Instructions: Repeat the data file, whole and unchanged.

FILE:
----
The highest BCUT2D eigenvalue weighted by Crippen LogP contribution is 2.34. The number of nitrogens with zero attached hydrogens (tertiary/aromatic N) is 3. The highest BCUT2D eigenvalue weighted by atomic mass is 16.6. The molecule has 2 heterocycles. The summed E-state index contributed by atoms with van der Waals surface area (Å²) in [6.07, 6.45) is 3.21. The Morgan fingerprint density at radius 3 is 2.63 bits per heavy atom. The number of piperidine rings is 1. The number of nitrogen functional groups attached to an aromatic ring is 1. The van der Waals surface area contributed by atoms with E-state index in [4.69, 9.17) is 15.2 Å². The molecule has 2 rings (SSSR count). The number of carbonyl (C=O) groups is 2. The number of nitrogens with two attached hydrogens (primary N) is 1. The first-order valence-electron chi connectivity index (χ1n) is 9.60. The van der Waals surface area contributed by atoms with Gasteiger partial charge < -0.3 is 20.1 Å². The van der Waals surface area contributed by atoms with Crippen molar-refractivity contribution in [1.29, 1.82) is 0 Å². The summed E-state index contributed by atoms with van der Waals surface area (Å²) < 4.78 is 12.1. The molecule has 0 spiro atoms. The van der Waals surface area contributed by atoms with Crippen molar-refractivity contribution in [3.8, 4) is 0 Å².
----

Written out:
The highest BCUT2D eigenvalue weighted by Crippen LogP contribution is 2.34. The number of nitrogens with zero attached hydrogens (tertiary/aromatic N) is 3. The highest BCUT2D eigenvalue weighted by atomic mass is 16.6. The molecule has 2 heterocycles. The summed E-state index contributed by atoms with van der Waals surface area (Å²) in [6.07, 6.45) is 3.21. The Morgan fingerprint density at radius 3 is 2.63 bits per heavy atom. The number of piperidine rings is 1. The number of nitrogen functional groups attached to an aromatic ring is 1. The van der Waals surface area contributed by atoms with E-state index in [4.69, 9.17) is 15.2 Å². The molecule has 2 rings (SSSR count). The number of carbonyl (C=O) groups is 2. The number of nitrogens with two attached hydrogens (primary N) is 1. The first-order valence-electron chi connectivity index (χ1n) is 9.60. The van der Waals surface area contributed by atoms with Gasteiger partial charge < -0.3 is 20.1 Å². The van der Waals surface area contributed by atoms with Crippen molar-refractivity contribution in [1.29, 1.82) is 0 Å². The summed E-state index contributed by atoms with van der Waals surface area (Å²) < 4.78 is 12.1. The molecule has 0 spiro atoms. The van der Waals surface area contributed by atoms with Crippen molar-refractivity contribution in [3.8, 4) is 0 Å².